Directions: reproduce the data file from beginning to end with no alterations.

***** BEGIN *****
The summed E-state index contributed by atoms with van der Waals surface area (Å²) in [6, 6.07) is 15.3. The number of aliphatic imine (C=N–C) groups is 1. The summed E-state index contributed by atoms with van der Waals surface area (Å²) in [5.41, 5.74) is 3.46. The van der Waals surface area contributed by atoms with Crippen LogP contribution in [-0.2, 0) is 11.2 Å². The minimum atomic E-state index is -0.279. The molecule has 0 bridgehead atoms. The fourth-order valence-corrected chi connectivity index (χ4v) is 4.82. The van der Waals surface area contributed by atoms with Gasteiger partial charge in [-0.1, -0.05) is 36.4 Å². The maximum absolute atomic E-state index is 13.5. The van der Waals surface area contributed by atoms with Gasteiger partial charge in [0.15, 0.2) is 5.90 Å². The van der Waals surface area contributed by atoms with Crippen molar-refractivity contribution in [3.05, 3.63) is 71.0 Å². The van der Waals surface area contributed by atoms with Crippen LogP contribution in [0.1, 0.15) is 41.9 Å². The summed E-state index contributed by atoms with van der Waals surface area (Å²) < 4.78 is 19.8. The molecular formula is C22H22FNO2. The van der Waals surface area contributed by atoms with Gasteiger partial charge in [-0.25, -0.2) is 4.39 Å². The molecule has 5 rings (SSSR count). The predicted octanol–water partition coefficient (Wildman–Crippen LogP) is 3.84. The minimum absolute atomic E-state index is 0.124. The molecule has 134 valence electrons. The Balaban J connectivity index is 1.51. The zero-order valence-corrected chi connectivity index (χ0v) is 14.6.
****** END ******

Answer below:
The summed E-state index contributed by atoms with van der Waals surface area (Å²) in [6, 6.07) is 15.3. The number of aliphatic imine (C=N–C) groups is 1. The summed E-state index contributed by atoms with van der Waals surface area (Å²) in [5.41, 5.74) is 3.46. The van der Waals surface area contributed by atoms with Crippen LogP contribution in [-0.2, 0) is 11.2 Å². The minimum atomic E-state index is -0.279. The molecule has 0 bridgehead atoms. The fourth-order valence-corrected chi connectivity index (χ4v) is 4.82. The van der Waals surface area contributed by atoms with Gasteiger partial charge in [-0.1, -0.05) is 36.4 Å². The maximum absolute atomic E-state index is 13.5. The van der Waals surface area contributed by atoms with Gasteiger partial charge in [0.15, 0.2) is 5.90 Å². The van der Waals surface area contributed by atoms with Crippen molar-refractivity contribution in [3.05, 3.63) is 71.0 Å². The van der Waals surface area contributed by atoms with Crippen LogP contribution in [0.1, 0.15) is 41.9 Å². The summed E-state index contributed by atoms with van der Waals surface area (Å²) < 4.78 is 19.8. The molecular formula is C22H22FNO2. The van der Waals surface area contributed by atoms with Gasteiger partial charge in [-0.25, -0.2) is 4.39 Å². The molecule has 5 rings (SSSR count). The predicted octanol–water partition coefficient (Wildman–Crippen LogP) is 3.84. The minimum absolute atomic E-state index is 0.124. The molecule has 134 valence electrons. The Balaban J connectivity index is 1.51. The zero-order valence-corrected chi connectivity index (χ0v) is 14.6.